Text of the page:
Archive for the ‘futuristic fiction’ Category

It has been four years since The Maze Runner was published, and to this day, all 12 of  my library’s copies are checked out with “holds” on the book.  The two sequels, The Scorch Trials and The Death Cure, are going home with students who will be buying antacids at the local  stores.  Such tension-filled books!  There is no relief in the prequel to the trilogy.

Sun flares have scorched the earth and melted people.  Our teen hero and heroine, Mark and Trina, are surviving as best they can.  They join forces with a no-nonsense military man, Alec, who saves their hides so many times that they will never pay him back.  There are horrors everywhere in New York City, and they finally find a way to escape to the Appalacian Mountains hoping that the countryside is cooler and calmer.  Instead they land in the middle of the kill order that makes no sense, and that goes extremely wrong, which you will understand upon reading.

If you want a fluffy read, John Dashner is not your author and this book will not be your pleasure.  If you can handle dystopian dysfunction, mayhem and disease, read on!  It is riveting.

Locke and Kara’s intelligences have been kept in high-tech black boxes for 260 years, long after Jenna Fox was reconstructed into a minus-0%-original human being. They have been BioPerfect specimens for a year now, Locke is new and improved with even his cowlick missing. Kara is even more beautiful, but angry. Once they discover that they are prototypes for rich customers, and that their “shelf life” is undetermined, they stage a bloody escape. Locke to reuniten with Jenna. Kara to find Jenna to revenge the years spent in a box. The book stands on its own even if you have not read The Adoration of Jenna Fox. High tension, inventive technological future, great characters, and an America I hope is not part of our future. What is the inheritance?

ENDERS’ Rating: *****

Mary E. Pearson’s Website

Alright! Another author making the world dangerous for young people. Wait! Our world is dangerous for young people, but not in this way….

In this page-turning suspense/science fiction/action novel Thomas wakes up to find himself in a lift, aka, elevator. He can remember…his first name. He is welcomed by a group of boys who have developed their own society of lost boys with amnesia. A newbie arrives monthly. Food and supplies appear every two weeks. They are surrounded on every side by a gigantic maze with gigantic doors that shut every night against the horrors in the darkness of the maze. Their main objective: to find a way OUT! Thomas feels like he knows this strange place. Stranger things happen. The lift delivers a shocking surprise and everything changes.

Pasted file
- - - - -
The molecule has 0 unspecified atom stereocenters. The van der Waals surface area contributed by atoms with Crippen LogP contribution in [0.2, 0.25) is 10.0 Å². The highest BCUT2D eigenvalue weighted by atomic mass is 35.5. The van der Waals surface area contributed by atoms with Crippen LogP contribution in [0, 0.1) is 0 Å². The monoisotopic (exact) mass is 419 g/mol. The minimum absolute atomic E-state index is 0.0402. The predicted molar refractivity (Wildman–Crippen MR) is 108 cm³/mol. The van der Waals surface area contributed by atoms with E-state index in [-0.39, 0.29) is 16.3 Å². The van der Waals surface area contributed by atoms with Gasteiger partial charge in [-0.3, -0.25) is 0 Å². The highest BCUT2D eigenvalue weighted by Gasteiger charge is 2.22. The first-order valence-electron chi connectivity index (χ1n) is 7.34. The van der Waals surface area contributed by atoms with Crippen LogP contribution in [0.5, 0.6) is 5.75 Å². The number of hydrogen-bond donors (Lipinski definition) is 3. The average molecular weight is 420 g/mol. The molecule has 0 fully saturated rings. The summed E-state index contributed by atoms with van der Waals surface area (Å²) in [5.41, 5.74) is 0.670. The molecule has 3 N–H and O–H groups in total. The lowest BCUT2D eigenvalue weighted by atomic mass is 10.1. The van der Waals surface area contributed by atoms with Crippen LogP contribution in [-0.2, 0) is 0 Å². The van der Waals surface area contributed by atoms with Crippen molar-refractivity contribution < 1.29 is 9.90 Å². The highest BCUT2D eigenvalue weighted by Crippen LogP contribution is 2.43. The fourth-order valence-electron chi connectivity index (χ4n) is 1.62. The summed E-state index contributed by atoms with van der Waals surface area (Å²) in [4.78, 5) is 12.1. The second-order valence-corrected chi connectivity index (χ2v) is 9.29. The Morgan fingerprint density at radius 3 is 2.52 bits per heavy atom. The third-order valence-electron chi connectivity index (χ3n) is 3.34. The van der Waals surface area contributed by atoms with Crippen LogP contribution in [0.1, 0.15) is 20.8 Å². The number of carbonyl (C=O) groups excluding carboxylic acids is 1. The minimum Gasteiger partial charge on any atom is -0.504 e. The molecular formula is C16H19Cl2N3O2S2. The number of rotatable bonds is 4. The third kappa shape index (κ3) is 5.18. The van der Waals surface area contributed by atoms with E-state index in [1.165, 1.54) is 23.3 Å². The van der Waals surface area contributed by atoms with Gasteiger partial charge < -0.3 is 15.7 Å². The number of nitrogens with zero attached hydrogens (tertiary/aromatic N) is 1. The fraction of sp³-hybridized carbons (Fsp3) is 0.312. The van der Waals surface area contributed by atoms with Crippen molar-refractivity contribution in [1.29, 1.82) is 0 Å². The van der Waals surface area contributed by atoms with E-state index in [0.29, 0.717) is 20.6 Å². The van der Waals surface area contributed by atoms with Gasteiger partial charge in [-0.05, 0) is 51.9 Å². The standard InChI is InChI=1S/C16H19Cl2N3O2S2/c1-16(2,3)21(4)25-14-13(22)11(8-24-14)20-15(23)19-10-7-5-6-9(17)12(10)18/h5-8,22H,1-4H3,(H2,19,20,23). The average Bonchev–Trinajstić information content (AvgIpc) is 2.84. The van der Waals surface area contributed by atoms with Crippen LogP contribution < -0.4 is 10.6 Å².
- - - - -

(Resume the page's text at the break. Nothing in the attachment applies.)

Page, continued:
A sequel is due in October, The Scorch Trials. I would tell you to read slowly, but you won’t.

ENDERS’ Rating: *****

James Dashner’s Website

In this companion novel to The Forest of Hands and Teeth, we join Mary and her daughter Gabriella (Gabry) about sixteen years after Mary is found by the lighthouse employee almost drowned on the shore of Vista. Mary is now the lighthouse keeper and Mudo destroyer for the beach, rather ironic that her dream location has become the juxtaposition of her dreams and nightmares. Gabry likes the security of her home, the constancy of her mother, the borders protecting Vista. Then she and her mother argue, and Mary leaves to go to her village in the Forest.

But there is this boy. Gabry likes him. He wants to jump the Barrier into the deserted amusement park. With his friends. With Gabry. Common sense never rules in this situation. With some of their friends dead, others captured by authorities, Gabry and Catcher (the boy) take off through the Forest to find her mother.

If you thought the first book was creepy-good, you want to read this book!

Carrie’s website has some cool extras that you can download and print.

ENDERS” Rating: ****

Carrie Ryan’s website and blog

Last June I “played fan” and asked Neal for a photo with me at the ALA Conference. I almost posted that photo, but this one is better of him.

Of all of the 2010 Evergreen nominees, Unwind could ruin your sleep. After the great Heartland Wars between the Pro-life forces, Pro-choice forces and the military, fetuses/babies were no longer aborted. In an ironic compromise, it was agreed that parents could submit their teenagers for “unwinding” between the ages of thirteen and eighteen. At eighteen they were finally safe. The fates of three Unwinds, Risa, Lev and Connor, are chronicled in this riveting and revolting story. You cannot finish it without a visceral response!

If you went for GEM X, you will want to read Unwind.

ENDERS Rating: Haunting, prophetic

Neal Shusterman’s Website Facebook